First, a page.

Amid China Food Scandal, OSI Workers Allege Widespread Violations At Company's US Plant

  • Ground Beef
    A food safety scandal has gripped Asia -- and may have implications in the United States.
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    A security personnel stands guard in front of an OSI's food processing plants in Langfang, Hebei province on July 23, 2014.
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The American meat supplier at the center of a major food safety scandal in Asia engages in widespread food safety and labor violations at its massive processing plant in West Chicago, Illinois, former employees alleged Wednesday in exclusive conversations with International Business Times.

OSI Group LLC, which posted more than $6 billion in sales last year, has been under fire since Sunday, when Chinese regulators shuttered OSI’s Shanghai Husi Food Co. Ltd. meat processing facility. Chinese authorities later detained five individuals connected to the company. The moves came in the wake of an investigation by a local TV station that revealed that OSI sold expired meat and meat that had fallen on the floor to several fast-food chains throughout China and Japan.

OSI said Monday that it had launched its own investigation into the practices at the Shanghai Husi plant, and issued a statement saying that “[o]ur company management believes this to be an isolated event.”

The Aurora, Illinois, company’s West Chicago plant reportedly produces more than five million beef patties per day, making it one of OSI’s largest facilities. Sheldon Lavin, CEO and chairman of OSI, has said that the company is the world’s largest protein supplier for McDonald’s (NYSE:MCD). The West Chicago plant is mostly dedicated to providing meat products for the fast food giant, which the supplier has done without major scandal for four decades.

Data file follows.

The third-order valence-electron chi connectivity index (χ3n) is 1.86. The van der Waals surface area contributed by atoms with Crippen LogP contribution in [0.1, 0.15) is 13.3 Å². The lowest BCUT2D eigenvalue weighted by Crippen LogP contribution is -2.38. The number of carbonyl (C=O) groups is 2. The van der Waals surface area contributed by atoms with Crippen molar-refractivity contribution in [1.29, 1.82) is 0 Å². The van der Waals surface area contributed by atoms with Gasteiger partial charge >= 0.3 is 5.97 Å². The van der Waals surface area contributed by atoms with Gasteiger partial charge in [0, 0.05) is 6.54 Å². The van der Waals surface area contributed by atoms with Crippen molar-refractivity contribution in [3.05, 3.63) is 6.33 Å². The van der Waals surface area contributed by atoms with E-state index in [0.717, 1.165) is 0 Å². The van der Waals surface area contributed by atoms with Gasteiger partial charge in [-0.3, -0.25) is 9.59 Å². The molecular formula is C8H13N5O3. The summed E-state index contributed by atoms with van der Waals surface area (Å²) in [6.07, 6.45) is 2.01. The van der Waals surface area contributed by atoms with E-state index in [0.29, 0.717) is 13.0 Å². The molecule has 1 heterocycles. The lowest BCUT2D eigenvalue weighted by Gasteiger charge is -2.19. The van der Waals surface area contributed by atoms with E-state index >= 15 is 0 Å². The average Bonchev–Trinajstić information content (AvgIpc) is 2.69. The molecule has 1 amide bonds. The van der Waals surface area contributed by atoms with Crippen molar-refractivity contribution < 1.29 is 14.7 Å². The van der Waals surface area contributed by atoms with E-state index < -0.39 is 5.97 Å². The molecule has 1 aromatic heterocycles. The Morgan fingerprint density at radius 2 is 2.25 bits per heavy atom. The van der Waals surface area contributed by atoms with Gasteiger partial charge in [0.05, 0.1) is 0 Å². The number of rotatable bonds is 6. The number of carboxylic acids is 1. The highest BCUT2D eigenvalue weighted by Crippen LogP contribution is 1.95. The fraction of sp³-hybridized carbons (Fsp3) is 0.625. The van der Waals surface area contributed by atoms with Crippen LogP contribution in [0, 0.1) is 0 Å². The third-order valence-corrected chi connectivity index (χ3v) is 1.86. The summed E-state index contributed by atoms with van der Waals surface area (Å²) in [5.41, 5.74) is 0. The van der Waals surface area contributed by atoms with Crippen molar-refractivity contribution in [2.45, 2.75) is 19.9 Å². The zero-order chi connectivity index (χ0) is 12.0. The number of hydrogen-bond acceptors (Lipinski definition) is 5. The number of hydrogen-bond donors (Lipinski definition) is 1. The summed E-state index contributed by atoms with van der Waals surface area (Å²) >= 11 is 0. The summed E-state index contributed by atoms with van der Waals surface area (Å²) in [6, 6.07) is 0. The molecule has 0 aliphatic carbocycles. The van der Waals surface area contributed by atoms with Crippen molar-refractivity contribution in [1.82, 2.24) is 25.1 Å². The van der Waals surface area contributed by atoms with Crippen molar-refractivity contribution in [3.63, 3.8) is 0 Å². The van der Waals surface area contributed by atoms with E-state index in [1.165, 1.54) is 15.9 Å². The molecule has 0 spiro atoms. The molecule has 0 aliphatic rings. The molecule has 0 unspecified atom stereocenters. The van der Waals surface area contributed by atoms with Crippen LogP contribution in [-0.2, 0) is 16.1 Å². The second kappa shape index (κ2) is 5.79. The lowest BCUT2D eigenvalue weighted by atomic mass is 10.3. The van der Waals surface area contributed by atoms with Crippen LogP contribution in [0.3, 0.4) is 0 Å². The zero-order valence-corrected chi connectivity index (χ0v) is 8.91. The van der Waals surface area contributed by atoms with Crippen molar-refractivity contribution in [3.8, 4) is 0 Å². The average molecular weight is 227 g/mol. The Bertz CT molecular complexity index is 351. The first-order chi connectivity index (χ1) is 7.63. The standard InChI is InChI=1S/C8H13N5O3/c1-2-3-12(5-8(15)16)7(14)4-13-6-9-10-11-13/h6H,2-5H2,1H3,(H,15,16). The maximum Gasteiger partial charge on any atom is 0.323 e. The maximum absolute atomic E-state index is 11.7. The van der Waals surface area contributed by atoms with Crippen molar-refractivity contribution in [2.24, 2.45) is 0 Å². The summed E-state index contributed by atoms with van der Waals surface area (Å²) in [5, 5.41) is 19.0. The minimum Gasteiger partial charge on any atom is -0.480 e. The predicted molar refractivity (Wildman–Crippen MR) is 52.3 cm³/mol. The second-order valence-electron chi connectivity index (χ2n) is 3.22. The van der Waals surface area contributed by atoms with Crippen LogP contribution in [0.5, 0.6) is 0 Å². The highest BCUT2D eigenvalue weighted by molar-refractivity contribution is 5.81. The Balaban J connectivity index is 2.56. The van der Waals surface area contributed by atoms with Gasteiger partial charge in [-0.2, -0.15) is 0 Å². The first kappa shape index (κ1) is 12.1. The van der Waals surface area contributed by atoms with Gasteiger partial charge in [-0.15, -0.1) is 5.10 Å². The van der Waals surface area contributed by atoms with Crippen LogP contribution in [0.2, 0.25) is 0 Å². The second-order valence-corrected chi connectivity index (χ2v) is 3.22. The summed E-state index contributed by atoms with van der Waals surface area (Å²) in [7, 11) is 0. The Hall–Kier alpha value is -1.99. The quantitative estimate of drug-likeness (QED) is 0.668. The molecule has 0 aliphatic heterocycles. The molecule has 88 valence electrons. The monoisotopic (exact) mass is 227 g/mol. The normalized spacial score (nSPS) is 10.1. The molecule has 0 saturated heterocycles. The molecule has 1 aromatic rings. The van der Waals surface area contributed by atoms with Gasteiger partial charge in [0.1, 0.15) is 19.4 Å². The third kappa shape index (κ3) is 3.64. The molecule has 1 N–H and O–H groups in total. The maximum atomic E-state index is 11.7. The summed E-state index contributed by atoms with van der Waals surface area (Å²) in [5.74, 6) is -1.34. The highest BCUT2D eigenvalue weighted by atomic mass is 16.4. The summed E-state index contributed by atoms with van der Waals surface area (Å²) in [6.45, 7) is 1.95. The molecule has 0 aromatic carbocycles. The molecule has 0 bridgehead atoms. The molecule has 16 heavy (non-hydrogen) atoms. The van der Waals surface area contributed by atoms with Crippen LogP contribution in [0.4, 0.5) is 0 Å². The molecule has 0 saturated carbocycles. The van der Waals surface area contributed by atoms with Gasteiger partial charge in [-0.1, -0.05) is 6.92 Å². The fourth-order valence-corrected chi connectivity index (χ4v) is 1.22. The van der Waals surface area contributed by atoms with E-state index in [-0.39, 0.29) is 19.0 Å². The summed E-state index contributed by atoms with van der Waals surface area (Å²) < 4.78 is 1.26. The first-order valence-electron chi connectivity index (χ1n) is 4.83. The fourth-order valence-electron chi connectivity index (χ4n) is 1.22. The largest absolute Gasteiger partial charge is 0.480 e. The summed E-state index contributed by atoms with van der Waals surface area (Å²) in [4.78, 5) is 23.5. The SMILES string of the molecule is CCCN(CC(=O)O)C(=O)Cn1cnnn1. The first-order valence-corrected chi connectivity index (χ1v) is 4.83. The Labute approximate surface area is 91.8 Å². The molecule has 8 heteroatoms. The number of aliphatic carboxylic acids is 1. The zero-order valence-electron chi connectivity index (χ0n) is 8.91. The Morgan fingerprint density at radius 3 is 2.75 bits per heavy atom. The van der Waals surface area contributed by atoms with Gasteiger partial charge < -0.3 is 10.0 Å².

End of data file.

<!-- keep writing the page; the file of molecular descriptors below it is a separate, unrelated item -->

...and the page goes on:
But OSI’s food safety problems may extend beyond Asia. Aurora resident Rosa Maria Ramirez, 47, described practices she allegedly witnessed at the West Chicago plant where she worked for six years.

“The meat would fall on the floor and they would put it back in and pack it," Ramirez told IBTimes through a translator Wednesday evening. "They would spit in the meat, and have sweat dripping off their faces into the meat, and there were times when people’s gum would drop out of their mouths into the meat and they would just let it go if they couldn’t find it. It’s a requirement for every person to wash their hands when they go into the production area but pretty much nobody did it.”

OSI did not respond to phone and email requests from IBTimes seeking comment Wednesday evening.

The claims by Ramirez, who worked as a meatpacker at the plant until last week, jibe with those of another former West Chicago plant worker who spoke with IBTimes on condition of anonymity.

The former OSI employee worked at the plant as a grinder operator and production line team leader for a little more than a year, ending in 2011 when he quit for a less demanding, higher paying job. He says that workers engaged in a wide range of food safety and labor violations “pretty much every day” while he was employed there. As a team leader, he says he reported suspected food safety violations, but alleged that he was often rebuffed by supervisors.

“You were supposed to throw out the meat if there was someone picking it up off the floor and throwing it back in, but sometimes I reported it and they just let it go through and I couldn’t do anything about it,” he said.